Except, at the dumbest possible moment, Mike Bobo elected to do something other than the one, unstoppable thing. He kept Tank Bigsby — Tank Bigsby, of the 7.5 yards per carry average — on the bench for 4th & 1 from his own 35. If Tank Bigsby had …
a) been on the field
b) been handed the ball
c) failed to gain a single yard
… it would have been only the second time in the entire game that all of these things had happened on the same play.
But, as it turned out, handing the ball to Tank Bigsby was not even a threat South Carolina was required to defend against. And how could it have been? Tank Bigsby had been subbed off for the play. What happened instead was the throwing of a low-probability deep ball by the quarterback with the lowest completion rate in the SEC.
Afterward, TJ Finley and Tank Bigsby radiated a specific kind of exasperation instantly recognizable to anyone who’s had a work project ruined — not because they’re bad at their jobs — but because their boss is an idiot.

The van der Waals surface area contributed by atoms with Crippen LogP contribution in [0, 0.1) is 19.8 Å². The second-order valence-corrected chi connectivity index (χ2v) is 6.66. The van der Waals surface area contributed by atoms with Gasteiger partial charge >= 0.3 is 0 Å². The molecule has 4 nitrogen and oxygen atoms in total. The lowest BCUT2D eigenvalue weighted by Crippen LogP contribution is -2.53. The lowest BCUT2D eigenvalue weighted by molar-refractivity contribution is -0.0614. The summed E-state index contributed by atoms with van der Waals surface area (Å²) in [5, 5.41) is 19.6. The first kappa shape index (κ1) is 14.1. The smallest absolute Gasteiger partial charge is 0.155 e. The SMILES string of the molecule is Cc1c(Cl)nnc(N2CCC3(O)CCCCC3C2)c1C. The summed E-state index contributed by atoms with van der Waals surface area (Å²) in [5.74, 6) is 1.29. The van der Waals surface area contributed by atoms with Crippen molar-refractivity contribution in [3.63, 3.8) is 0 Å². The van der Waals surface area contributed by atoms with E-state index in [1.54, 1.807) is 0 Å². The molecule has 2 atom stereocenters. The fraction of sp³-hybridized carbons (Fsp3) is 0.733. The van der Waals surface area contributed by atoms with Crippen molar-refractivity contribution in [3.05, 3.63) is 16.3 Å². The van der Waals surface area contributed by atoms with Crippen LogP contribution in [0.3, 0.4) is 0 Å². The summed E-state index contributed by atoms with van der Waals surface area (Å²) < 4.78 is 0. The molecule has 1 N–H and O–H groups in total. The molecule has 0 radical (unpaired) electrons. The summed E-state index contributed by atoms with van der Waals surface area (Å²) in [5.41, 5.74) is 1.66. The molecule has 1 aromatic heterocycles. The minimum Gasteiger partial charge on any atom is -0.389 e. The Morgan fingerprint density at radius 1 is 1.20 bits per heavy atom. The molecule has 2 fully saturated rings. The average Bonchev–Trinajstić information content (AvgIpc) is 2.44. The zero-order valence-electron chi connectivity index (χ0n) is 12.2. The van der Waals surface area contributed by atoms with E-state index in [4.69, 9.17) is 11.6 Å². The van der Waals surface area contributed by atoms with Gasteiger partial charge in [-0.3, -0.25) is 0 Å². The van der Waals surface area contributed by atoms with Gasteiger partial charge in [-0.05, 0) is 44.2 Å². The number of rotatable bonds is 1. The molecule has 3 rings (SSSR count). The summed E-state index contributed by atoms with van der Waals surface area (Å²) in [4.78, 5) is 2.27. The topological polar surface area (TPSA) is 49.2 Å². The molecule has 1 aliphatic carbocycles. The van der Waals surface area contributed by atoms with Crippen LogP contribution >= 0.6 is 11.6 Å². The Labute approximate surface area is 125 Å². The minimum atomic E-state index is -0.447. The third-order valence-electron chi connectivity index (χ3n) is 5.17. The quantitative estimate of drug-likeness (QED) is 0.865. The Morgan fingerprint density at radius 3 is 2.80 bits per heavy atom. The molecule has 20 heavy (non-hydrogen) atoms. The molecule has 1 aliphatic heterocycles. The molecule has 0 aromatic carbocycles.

South Carolina has won 587 football games. Often, the winning happened because South Carolina was the better team. Often, South Carolina wasn’t the better team but just happened to play like it on that particular day. Vanishingly few of the 587 wins have come at the hands of the opponent making the worst possible decision at the worst possible moment. Vanishingly few of the 587 wins have come even though South Carolina could only do one thing particularly well — in this case, hand it off to ZaQuandre White. This time, despite Auburn knowing what was coming — the only thing that could possibly be coming — they just couldn’t stop it.
The difference in the game was that South Carolina kept doing the one thing that worked, and Auburn did not. And the person responsible for that decision is Mike Bobo. There are better, more morally satisfying ways to win football games. There are not many ways to win a football game that are more funny than this one.
With that, I gladly pass the baton to the Auburn bloggers of the year 2046. Let them wonder how the Bryan Harsin era might have ended up differently if he hadn’t hired Mike Bobo.
This time, the extremely stupid Auburn game is the reason we are going to a bowl game.
Bob Gillespie, “Scott might wonder what if,” State, The (Columbia, SC), October 6, 1996
Kamon Simpson, “A missed opportunity: Auburn pulls out 28-24 win,” State, The (Columbia, SC), October 6, 1996